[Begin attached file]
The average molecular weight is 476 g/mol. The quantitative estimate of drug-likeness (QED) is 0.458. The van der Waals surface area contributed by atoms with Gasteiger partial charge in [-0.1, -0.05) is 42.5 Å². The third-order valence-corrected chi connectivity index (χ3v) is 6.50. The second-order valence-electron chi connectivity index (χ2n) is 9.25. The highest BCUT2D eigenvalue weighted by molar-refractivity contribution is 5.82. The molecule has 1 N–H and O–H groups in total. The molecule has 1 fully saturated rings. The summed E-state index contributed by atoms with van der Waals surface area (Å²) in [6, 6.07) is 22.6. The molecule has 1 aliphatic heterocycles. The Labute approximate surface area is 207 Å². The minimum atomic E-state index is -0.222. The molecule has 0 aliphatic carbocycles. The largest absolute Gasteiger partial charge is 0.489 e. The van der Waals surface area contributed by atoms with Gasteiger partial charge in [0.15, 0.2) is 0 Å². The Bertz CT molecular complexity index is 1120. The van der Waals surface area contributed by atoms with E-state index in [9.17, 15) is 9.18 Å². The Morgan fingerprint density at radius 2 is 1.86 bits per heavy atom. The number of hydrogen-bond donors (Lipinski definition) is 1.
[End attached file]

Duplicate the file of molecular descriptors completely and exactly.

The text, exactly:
The average molecular weight is 476 g/mol. The quantitative estimate of drug-likeness (QED) is 0.458. The van der Waals surface area contributed by atoms with Gasteiger partial charge in [-0.1, -0.05) is 42.5 Å². The third-order valence-corrected chi connectivity index (χ3v) is 6.50. The second-order valence-electron chi connectivity index (χ2n) is 9.25. The highest BCUT2D eigenvalue weighted by molar-refractivity contribution is 5.82. The molecule has 1 N–H and O–H groups in total. The molecule has 1 fully saturated rings. The summed E-state index contributed by atoms with van der Waals surface area (Å²) in [6, 6.07) is 22.6. The molecule has 1 aliphatic heterocycles. The Labute approximate surface area is 207 Å². The minimum atomic E-state index is -0.222. The molecule has 0 aliphatic carbocycles. The largest absolute Gasteiger partial charge is 0.489 e. The van der Waals surface area contributed by atoms with Gasteiger partial charge in [0.15, 0.2) is 0 Å². The Bertz CT molecular complexity index is 1120. The van der Waals surface area contributed by atoms with E-state index in [9.17, 15) is 9.18 Å². The Morgan fingerprint density at radius 2 is 1.86 bits per heavy atom. The number of hydrogen-bond donors (Lipinski definition) is 1.